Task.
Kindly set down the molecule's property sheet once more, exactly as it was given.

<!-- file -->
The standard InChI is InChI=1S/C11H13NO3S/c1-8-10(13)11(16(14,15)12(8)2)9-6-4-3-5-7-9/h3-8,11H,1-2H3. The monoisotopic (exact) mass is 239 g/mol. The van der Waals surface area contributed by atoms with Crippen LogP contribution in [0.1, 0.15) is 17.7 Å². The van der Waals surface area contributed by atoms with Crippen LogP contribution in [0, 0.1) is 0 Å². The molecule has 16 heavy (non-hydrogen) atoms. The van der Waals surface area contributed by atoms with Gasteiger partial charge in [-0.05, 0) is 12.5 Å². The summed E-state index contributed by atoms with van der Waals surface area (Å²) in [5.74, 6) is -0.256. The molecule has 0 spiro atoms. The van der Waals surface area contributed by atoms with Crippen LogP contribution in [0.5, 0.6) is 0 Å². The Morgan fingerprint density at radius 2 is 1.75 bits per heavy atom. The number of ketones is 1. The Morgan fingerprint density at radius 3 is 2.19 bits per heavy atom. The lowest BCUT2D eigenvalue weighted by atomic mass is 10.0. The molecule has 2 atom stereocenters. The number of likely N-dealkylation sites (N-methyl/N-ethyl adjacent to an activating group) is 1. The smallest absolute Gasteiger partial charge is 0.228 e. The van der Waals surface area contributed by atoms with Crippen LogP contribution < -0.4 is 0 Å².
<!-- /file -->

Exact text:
The standard InChI is InChI=1S/C11H13NO3S/c1-8-10(13)11(16(14,15)12(8)2)9-6-4-3-5-7-9/h3-8,11H,1-2H3. The monoisotopic (exact) mass is 239 g/mol. The van der Waals surface area contributed by atoms with Crippen LogP contribution in [0.1, 0.15) is 17.7 Å². The van der Waals surface area contributed by atoms with Crippen LogP contribution in [0, 0.1) is 0 Å². The molecule has 16 heavy (non-hydrogen) atoms. The van der Waals surface area contributed by atoms with Gasteiger partial charge in [-0.05, 0) is 12.5 Å². The summed E-state index contributed by atoms with van der Waals surface area (Å²) in [5.74, 6) is -0.256. The molecule has 0 spiro atoms. The van der Waals surface area contributed by atoms with Crippen LogP contribution in [0.5, 0.6) is 0 Å². The Morgan fingerprint density at radius 2 is 1.75 bits per heavy atom. The number of ketones is 1. The Morgan fingerprint density at radius 3 is 2.19 bits per heavy atom. The lowest BCUT2D eigenvalue weighted by atomic mass is 10.0. The molecule has 2 atom stereocenters. The number of likely N-dealkylation sites (N-methyl/N-ethyl adjacent to an activating group) is 1. The smallest absolute Gasteiger partial charge is 0.228 e. The van der Waals surface area contributed by atoms with Crippen LogP contribution < -0.4 is 0 Å².